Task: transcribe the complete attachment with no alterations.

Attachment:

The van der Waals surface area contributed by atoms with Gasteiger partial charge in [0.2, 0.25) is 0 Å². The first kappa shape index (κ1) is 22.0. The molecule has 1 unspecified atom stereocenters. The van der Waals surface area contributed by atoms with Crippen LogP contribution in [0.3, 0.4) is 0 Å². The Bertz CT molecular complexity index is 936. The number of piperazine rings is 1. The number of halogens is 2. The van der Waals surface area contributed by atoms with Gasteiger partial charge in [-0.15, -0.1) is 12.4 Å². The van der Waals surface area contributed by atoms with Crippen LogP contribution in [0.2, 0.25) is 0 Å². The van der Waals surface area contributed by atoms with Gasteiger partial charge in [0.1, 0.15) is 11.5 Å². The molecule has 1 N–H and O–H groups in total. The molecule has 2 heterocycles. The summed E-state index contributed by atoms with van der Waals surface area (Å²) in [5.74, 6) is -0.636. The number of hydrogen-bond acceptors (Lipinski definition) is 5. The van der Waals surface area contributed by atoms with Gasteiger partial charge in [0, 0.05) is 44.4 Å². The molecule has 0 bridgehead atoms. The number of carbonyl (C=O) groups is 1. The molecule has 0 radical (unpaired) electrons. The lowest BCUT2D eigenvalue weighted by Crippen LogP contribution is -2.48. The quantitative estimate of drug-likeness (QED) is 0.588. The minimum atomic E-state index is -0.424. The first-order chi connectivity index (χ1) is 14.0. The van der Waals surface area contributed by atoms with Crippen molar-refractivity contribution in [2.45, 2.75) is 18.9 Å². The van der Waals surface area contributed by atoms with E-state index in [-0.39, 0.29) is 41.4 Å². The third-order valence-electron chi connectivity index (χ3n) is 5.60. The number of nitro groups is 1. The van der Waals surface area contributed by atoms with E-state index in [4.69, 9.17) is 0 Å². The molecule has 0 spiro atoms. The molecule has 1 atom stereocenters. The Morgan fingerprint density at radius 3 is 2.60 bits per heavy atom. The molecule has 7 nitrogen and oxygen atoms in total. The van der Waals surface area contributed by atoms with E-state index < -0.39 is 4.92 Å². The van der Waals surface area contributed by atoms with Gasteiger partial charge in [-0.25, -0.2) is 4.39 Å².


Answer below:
The van der Waals surface area contributed by atoms with Gasteiger partial charge in [0.2, 0.25) is 0 Å². The first kappa shape index (κ1) is 22.0. The molecule has 1 unspecified atom stereocenters. The van der Waals surface area contributed by atoms with Crippen LogP contribution in [0.3, 0.4) is 0 Å². The Bertz CT molecular complexity index is 936. The number of piperazine rings is 1. The number of halogens is 2. The van der Waals surface area contributed by atoms with Gasteiger partial charge in [-0.15, -0.1) is 12.4 Å². The van der Waals surface area contributed by atoms with Crippen LogP contribution in [0.2, 0.25) is 0 Å². The van der Waals surface area contributed by atoms with Gasteiger partial charge in [0.1, 0.15) is 11.5 Å². The molecule has 1 N–H and O–H groups in total. The molecule has 2 heterocycles. The summed E-state index contributed by atoms with van der Waals surface area (Å²) in [5.74, 6) is -0.636. The number of hydrogen-bond acceptors (Lipinski definition) is 5. The van der Waals surface area contributed by atoms with Gasteiger partial charge in [0, 0.05) is 44.4 Å². The molecule has 0 bridgehead atoms. The number of carbonyl (C=O) groups is 1. The molecule has 0 radical (unpaired) electrons. The lowest BCUT2D eigenvalue weighted by Crippen LogP contribution is -2.48. The quantitative estimate of drug-likeness (QED) is 0.588. The minimum atomic E-state index is -0.424. The first-order chi connectivity index (χ1) is 14.0. The van der Waals surface area contributed by atoms with Crippen molar-refractivity contribution in [2.45, 2.75) is 18.9 Å². The van der Waals surface area contributed by atoms with E-state index in [-0.39, 0.29) is 41.4 Å². The third-order valence-electron chi connectivity index (χ3n) is 5.60. The number of nitro groups is 1. The van der Waals surface area contributed by atoms with E-state index in [4.69, 9.17) is 0 Å². The molecule has 0 spiro atoms. The molecule has 1 atom stereocenters. The Morgan fingerprint density at radius 3 is 2.60 bits per heavy atom. The molecule has 7 nitrogen and oxygen atoms in total. The van der Waals surface area contributed by atoms with E-state index < -0.39 is 4.92 Å². The van der Waals surface area contributed by atoms with Gasteiger partial charge in [-0.25, -0.2) is 4.39 Å².